The Expanding Purchasing Power of the Non-IT Buyer in Technology Purchase Decisions
— November 5, 2018
How to Adjust Your Sales Strategy for More Complex Terrain
In our recent executive brief, “Six Ways to Shorten the Sales Cycle,” one of the prime takeaways is the importance of tailoring your technology sales and negotiation process to the increasingly complex customer decision landscape. In great part, this is due to the expanding involvement of multiple people (and functions) in the decision process.
IDC underscored an important sub-trend to this reality in their Spring 2018 update to the Worldwide Semiannual IT Spending Guide: Line of Business: “Businesses are forecast to spend $ 1.67 trillion on technology (hardware, software, and services) in 2018. Roughly half of that spending (50.5%) will come from the IT budget while the other half (49.5%) will come from the budgets of technology buyers outside of IT. The former includes IT-funded purchases as well as joint projects funded by IT. The latter includes business-funded purchases as well as joint projects funded by line-of-business (LOB) buyers and “shadow IT” projects funded by the LOB without IT involvement. LOB technology spending has been growing at a faster rate than IT spending for a number of years. The compound annual growth rate (CAGR) for LOB spending over the 2016-2021 forecast period is predicted to be 6.9% compared to the 3.3% CAGR for IT spending.”
This represents a major disruption of how you sell as the ascendance of SaaS/Cloud systems and associated services shifts budgets from capital expenses (CAPEX) to operational expenditures (OPEX). Lower up-front capital investments from large central IT budgets and more vetting authority and veto power originating from outside the IT department feed this necessary shift in sales focus.
Shaping Multiple Value Arguments for LOB Stakeholders and Managing Your Agenda Accordingly
Relentless and thorough preparation is where negotiators on the vendor side shortchange themselves. It’s a major point of focus during our negotiation training, and one of the most critical aspects of this is discovering the requirements and business goals of the LOB leaders who need to understand and buy your value argument. Crafting your value argument – the ultimate answer to the question, “What’s in it for us?” – can fall flat and jeopardize the deal if your argument is presented with only one kind of stakeholder in mind.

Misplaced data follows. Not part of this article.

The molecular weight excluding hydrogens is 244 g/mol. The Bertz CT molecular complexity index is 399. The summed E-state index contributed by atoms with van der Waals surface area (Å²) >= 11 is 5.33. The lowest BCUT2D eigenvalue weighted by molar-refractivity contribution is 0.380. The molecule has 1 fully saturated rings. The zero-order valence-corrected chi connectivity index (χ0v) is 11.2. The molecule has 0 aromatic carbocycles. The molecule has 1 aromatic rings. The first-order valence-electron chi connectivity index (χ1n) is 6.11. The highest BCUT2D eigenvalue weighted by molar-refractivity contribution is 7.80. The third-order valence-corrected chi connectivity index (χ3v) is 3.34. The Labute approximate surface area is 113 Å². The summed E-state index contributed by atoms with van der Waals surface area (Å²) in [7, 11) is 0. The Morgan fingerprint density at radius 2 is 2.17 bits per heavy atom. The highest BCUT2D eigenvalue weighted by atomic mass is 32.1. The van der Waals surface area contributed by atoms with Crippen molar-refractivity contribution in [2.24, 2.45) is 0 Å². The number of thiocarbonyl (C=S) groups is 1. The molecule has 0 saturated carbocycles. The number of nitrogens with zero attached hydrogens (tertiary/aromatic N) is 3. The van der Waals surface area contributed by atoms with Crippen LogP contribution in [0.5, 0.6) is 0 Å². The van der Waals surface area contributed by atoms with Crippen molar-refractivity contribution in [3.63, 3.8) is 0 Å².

Early inquiry with your primary point of contact or sponsor about the roles and constituencies who will have co-authority or primary authority over the decision to buy is critical. If your sponsor is not the decision maker, you need a more actionable “lay of the land” plan. Once you assess the decision-making process, you can start touching line-of-business contacts and get a better picture of organizational needs, departmental goals and individual motivations.
Source: Shaping Your Value Argument
While the above graphic is generally true for many organizations, you need to understand the specific motivations and metrics that drive your customers’ decisions. Note that IT, where many sales calls are made, has significantly different motivations from the rest of the business. If a seller only focuses on IT’s or procurement’s motivations, their ability to drive faster closing and higher prices will be severely compromised.
The thought process for you as a negotiator is similar to that for your internal negotiations: Identify goals by individual, using the LOB leaders’ measurement systems as appropriate. Remember that the deeper you go in a customer organization, the more your argument will resonate at each key point in what is an increasingly distributed and collaborative buying process. Win over more LOB sponsors and you get greater leverage in closing agreements.
The centers of buying power for big technology purchases are shifting beneath our feet. To be successful, you have to be ready to make a valuable argument to each responsible party in turn. Leaving one out will only lead to stalling your agreement when that party is one of the decision makers – and lessen the likelihood of closing the deal you want.
Over the past year we have seen over 50 deals stall because of mismanagement of time and resources!
The “time factor” — how you manage it against other considerations and use the high-level (or macro) agenda to help create agreement has a huge impact on your success.
If you have excellent value creation and qualifications that solve problems for the LOB as they emerge, you may be able to accelerate the process, but that involves thoughtful agenda management. This is why gaining and confirming agreement on timing is important. If you believe you can accelerate the process to closing, you must engage the right resources in a timely fashion on both sides to make decisions.
Understanding and managing your touchpoints with LOB stakeholders—and being able to roll up budgets and requirements from disparate decision makers— is a much more nuanced game than just winning over the CTO or CIO and his/her VPs and directors. But it will be a necessary evolution as LOB leaders command more authority in your customers’ technology purchase decisions.